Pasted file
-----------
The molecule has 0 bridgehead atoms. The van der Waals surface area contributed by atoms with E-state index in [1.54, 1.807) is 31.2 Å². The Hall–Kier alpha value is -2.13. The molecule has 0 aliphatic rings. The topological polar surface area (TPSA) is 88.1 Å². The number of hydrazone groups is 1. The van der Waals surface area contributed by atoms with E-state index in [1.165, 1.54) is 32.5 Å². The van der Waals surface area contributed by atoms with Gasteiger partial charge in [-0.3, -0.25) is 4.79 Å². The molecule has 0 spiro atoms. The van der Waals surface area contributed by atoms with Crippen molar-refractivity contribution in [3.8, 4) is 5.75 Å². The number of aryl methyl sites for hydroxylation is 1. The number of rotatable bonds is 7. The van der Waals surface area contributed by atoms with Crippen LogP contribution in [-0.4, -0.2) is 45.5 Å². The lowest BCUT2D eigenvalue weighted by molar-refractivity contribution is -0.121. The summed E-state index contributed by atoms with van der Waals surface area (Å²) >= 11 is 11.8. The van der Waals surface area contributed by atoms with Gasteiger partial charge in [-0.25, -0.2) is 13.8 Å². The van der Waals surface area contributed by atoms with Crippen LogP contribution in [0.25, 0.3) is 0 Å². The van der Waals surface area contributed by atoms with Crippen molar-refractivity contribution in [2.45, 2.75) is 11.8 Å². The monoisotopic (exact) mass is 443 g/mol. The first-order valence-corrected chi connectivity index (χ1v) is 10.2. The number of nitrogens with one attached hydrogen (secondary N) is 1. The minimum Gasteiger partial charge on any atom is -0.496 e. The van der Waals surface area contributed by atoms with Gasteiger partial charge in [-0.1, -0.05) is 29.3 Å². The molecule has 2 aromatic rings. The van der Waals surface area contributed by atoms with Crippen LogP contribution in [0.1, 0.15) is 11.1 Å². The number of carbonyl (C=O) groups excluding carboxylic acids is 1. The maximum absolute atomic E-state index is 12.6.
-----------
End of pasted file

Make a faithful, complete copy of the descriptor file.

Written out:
The molecule has 0 bridgehead atoms. The van der Waals surface area contributed by atoms with E-state index in [1.54, 1.807) is 31.2 Å². The Hall–Kier alpha value is -2.13. The molecule has 0 aliphatic rings. The topological polar surface area (TPSA) is 88.1 Å². The number of hydrazone groups is 1. The van der Waals surface area contributed by atoms with E-state index in [1.165, 1.54) is 32.5 Å². The van der Waals surface area contributed by atoms with Gasteiger partial charge in [-0.3, -0.25) is 4.79 Å². The molecule has 0 spiro atoms. The van der Waals surface area contributed by atoms with Crippen molar-refractivity contribution in [3.8, 4) is 5.75 Å². The number of aryl methyl sites for hydroxylation is 1. The number of rotatable bonds is 7. The van der Waals surface area contributed by atoms with Crippen LogP contribution in [-0.4, -0.2) is 45.5 Å². The lowest BCUT2D eigenvalue weighted by molar-refractivity contribution is -0.121. The summed E-state index contributed by atoms with van der Waals surface area (Å²) >= 11 is 11.8. The van der Waals surface area contributed by atoms with Gasteiger partial charge in [-0.25, -0.2) is 13.8 Å². The van der Waals surface area contributed by atoms with Crippen LogP contribution in [0.25, 0.3) is 0 Å². The van der Waals surface area contributed by atoms with Crippen molar-refractivity contribution in [2.45, 2.75) is 11.8 Å². The monoisotopic (exact) mass is 443 g/mol. The first-order valence-corrected chi connectivity index (χ1v) is 10.2. The number of nitrogens with one attached hydrogen (secondary N) is 1. The minimum Gasteiger partial charge on any atom is -0.496 e. The van der Waals surface area contributed by atoms with Gasteiger partial charge in [-0.1, -0.05) is 29.3 Å². The molecule has 2 aromatic rings. The van der Waals surface area contributed by atoms with Crippen LogP contribution in [0.1, 0.15) is 11.1 Å². The number of carbonyl (C=O) groups excluding carboxylic acids is 1. The maximum absolute atomic E-state index is 12.6.